The government has secured an increase in EU fish quotas after fishermen complained they were forced to throw more than half of healthy catches back into the sea.
As part of an attempt to safeguard cod and other fish stocks, the amount of fish UK trawlers can catch is fixed by the European Union (EU).
However, last month fishermen complained strict quotas for each species of fish were unrealistic and forcing them to throw back as much as 60 per cent of catches.
Brussels has now agreed increased quotas for UK fishermen, including an 11 per cent rise to the North Sea cod quota.
Fisheries minister Jonathan Shaw welcomed the EU's support for UK proposals as a "fair deal" for the UK.
Mr Shaw said: "The UK has shown that its fishermen are committed to finding new ways of protecting vulnerable stocks. We wanted to avoid cuts to days at sea for our fishermen, but the overall deal that we achieved offsets some of those agreed.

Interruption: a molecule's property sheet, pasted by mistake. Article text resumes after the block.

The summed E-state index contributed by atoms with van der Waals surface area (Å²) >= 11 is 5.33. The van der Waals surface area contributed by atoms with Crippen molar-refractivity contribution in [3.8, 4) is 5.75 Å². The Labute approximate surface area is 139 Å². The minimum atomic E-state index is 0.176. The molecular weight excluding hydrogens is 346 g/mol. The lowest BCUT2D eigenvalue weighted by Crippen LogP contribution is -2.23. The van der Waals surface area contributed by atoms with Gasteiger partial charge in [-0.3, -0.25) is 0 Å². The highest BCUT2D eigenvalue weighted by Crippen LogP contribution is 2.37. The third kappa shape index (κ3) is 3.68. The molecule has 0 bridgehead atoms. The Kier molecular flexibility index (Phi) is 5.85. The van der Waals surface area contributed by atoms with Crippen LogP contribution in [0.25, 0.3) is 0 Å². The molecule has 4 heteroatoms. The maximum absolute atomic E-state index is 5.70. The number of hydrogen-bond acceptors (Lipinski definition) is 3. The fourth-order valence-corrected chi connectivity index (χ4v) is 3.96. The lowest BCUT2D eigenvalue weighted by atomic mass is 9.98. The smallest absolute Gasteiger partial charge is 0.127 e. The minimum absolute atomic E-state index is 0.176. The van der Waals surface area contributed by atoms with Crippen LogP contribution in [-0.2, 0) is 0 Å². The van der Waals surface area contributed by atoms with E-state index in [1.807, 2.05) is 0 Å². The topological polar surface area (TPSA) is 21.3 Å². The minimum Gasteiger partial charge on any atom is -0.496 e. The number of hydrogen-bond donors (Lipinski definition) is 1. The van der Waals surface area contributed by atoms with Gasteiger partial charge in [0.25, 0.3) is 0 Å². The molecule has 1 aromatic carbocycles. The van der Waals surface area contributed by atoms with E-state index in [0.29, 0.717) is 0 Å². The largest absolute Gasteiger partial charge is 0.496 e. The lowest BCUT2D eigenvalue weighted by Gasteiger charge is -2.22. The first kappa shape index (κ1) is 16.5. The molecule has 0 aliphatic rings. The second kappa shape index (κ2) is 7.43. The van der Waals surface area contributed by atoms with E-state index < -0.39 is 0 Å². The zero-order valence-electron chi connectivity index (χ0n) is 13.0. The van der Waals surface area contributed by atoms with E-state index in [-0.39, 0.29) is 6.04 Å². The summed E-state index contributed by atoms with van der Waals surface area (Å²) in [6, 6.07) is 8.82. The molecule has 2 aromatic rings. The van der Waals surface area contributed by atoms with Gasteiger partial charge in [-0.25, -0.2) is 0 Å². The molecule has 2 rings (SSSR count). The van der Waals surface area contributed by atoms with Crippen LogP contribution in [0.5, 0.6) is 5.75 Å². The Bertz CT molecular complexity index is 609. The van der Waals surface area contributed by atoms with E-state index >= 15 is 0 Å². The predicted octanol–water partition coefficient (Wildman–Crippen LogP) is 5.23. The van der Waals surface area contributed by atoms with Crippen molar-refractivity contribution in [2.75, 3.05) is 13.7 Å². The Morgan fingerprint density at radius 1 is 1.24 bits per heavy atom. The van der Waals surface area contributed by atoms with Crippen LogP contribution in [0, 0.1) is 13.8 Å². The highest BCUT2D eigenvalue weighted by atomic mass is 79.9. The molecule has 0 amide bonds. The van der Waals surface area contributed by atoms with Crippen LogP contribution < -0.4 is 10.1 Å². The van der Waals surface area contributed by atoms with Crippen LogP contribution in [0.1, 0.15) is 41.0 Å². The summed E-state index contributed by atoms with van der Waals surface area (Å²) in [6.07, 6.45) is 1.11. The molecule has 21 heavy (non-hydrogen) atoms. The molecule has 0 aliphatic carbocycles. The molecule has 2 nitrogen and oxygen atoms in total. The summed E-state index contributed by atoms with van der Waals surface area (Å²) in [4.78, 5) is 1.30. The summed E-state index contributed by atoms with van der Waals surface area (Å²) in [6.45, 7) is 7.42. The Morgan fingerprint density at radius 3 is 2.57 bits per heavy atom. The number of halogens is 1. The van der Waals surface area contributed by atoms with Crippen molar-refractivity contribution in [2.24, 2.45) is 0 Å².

"Today's agreement acknowledges efforts by our fishermen to find new ways to safeguard stocks and to prevent large amounts of the fish they catch having to be thrown back dead into the sea.
"I want to pay tribute to my fellow ministers from the devolved administrations and their officials as well as Defra officials - everyone worked together for a fair deal that has benefits for fishermen throughout the UK."
Mr Shaw pushed for increased quotas last month, declaring it was an "absolute waste" for fishermen to be throwing back healthy cod.